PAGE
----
I am joined by Raj Sahni, an insolvency law partner with the law firm Bennett Jones LLP, which is assisting the CBIA in making its submissions.
Raj Sahni, Partner, Bennett Jones LLP, Canadian Bond Investors Association: Thank you, Mr. Morin and thank you to the Senate committee for allowing us to be part of today’s panel. In the interest of time, as Mr. Morin mentioned, we are focusing only on those issues with the proposed amendments to the BIA and the CCAA, which are of particular interest to the CBIA.
An insolvency proceeding, whether under the BIA or the CCAA, is often a frightening, uncertain and intimidating process for creditors, including bond holders, who will see their interest payments being suspended or stayed and may face the prospect of recovering only a fraction of their principal debt. Any changes to these insolvency institutes should be made only if necessary and helpful and should be avoided if they increase uncertainty or may result in inconsistent results as compared to existing, well-established rules, laws and legal principles.
The CBIA’s view is that some of these proposed amendments are unnecessary and will harm, rather than help, creditors and the insolvency process under both the BIA and the CCAA.
We note concerns with respect to two amendments in particular. The first is the addition of clause 11.9 to the CCAA with respect to the disclosure of financial information. The CBIA’s submissions with respect to this proposed amendment were set out in detail in the August 2014 letter referred to by Mr. Morin, which has been provided to the clerk for submission to this Senate committee.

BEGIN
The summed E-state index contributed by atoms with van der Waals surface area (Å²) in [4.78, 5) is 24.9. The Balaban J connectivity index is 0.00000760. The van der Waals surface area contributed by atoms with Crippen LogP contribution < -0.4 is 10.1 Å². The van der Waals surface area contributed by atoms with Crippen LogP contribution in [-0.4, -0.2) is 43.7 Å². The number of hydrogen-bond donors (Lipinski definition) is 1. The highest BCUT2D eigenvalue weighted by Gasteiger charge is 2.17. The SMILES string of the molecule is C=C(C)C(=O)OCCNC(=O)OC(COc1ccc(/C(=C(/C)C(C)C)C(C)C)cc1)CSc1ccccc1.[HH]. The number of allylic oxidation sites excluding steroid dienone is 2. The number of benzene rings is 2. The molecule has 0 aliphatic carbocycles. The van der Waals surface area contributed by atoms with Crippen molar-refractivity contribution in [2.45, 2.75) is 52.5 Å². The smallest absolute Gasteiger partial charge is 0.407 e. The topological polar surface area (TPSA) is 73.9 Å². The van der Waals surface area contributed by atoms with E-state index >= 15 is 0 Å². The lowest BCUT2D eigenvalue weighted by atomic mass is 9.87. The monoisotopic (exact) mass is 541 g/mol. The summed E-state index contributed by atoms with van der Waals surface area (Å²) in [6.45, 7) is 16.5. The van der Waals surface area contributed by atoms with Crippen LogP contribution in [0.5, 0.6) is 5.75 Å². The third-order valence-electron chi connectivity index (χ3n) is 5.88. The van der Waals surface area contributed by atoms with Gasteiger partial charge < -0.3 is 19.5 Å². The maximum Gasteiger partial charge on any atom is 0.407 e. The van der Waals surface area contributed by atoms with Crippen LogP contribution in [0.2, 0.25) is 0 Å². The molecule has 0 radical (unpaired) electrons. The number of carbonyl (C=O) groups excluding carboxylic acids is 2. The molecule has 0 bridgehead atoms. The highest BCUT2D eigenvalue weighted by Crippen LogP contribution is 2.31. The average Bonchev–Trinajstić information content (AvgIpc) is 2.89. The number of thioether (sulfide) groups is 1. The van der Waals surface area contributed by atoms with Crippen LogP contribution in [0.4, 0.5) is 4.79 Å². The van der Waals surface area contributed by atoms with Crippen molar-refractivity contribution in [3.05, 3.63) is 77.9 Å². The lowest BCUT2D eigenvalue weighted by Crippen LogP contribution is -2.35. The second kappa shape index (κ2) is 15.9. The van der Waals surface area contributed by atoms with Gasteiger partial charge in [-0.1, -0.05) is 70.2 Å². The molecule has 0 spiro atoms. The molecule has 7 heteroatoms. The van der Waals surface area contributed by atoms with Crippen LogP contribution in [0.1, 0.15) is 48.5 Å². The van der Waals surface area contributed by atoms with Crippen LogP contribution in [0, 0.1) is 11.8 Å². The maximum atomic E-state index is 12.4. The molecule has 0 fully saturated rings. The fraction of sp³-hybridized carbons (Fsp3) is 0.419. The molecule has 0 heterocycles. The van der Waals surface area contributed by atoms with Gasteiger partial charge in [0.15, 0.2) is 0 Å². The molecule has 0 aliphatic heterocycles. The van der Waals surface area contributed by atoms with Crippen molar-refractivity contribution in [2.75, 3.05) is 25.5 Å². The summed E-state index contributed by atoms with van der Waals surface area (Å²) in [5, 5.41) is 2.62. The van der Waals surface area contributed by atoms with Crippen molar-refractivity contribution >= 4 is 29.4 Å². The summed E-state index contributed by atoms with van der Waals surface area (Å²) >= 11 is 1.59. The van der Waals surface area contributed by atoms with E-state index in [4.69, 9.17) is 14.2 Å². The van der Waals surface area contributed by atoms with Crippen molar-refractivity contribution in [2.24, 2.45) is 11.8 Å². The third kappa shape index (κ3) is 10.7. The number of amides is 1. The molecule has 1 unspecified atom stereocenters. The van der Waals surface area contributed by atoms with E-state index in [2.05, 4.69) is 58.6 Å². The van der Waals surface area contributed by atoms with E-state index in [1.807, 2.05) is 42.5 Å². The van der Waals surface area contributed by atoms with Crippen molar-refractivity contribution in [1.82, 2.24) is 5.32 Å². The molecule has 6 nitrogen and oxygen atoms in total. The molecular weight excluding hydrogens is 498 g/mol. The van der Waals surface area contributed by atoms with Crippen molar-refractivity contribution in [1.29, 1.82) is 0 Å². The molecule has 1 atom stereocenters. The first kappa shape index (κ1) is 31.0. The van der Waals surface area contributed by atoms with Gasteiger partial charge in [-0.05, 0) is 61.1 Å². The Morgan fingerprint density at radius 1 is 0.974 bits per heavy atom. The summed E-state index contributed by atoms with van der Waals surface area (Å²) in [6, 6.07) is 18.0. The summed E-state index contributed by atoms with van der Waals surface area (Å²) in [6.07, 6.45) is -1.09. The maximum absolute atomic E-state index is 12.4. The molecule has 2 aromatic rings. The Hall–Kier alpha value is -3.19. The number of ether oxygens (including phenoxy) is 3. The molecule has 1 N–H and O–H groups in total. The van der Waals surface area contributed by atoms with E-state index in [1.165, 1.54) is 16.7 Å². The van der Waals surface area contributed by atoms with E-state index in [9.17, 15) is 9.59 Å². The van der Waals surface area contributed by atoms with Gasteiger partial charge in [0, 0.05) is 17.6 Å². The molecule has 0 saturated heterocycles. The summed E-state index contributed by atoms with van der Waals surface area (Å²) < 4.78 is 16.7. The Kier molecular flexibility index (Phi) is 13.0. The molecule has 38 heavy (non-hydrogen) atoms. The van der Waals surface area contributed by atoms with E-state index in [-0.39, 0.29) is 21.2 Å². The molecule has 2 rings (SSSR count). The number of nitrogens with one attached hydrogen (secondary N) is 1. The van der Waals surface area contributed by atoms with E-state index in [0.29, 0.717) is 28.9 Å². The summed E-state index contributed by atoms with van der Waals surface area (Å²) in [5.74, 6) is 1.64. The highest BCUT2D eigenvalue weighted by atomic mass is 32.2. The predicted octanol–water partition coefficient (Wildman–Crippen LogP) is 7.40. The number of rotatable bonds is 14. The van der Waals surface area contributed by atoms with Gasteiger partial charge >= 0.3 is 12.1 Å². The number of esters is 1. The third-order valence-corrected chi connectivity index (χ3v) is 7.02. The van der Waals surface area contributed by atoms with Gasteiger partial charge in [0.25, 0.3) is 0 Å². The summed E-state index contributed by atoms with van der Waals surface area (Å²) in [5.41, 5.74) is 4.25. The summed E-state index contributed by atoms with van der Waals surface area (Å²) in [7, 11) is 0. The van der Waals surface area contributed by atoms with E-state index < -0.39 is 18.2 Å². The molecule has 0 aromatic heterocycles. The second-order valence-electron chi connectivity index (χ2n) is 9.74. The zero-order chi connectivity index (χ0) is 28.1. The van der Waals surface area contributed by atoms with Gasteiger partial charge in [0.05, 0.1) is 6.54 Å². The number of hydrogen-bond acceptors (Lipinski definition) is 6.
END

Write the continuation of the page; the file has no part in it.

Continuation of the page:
In summary, the courts in Canadian insolvency proceedings have recognized that a creditor is entitled to assert the full face value of its claim, regardless of whether that creditor may have acquired the claim at a discount. The secondary market for bonds creates important liquidity for bond holders who wish to exit their investment.
As noted in the 2014 letter, requiring creditors to disclose the discounted value at which they might have purchased those bonds may significantly hamper the secondary markets and the liquidity they create, particularly if there’s any suggestion that the claim cannot be voted or receive distributions for full value in an insolvency proceeding. There would be no incentive for secondary market purchasers to take the risk of buying bonds if, in addition to the risks they’re already taking, the interest payments might be stayed in an insolvency proceeding and they might not receive the full value of recovery in an insolvency proceeding, their claims are also reduced, both for voting and distribution purposes.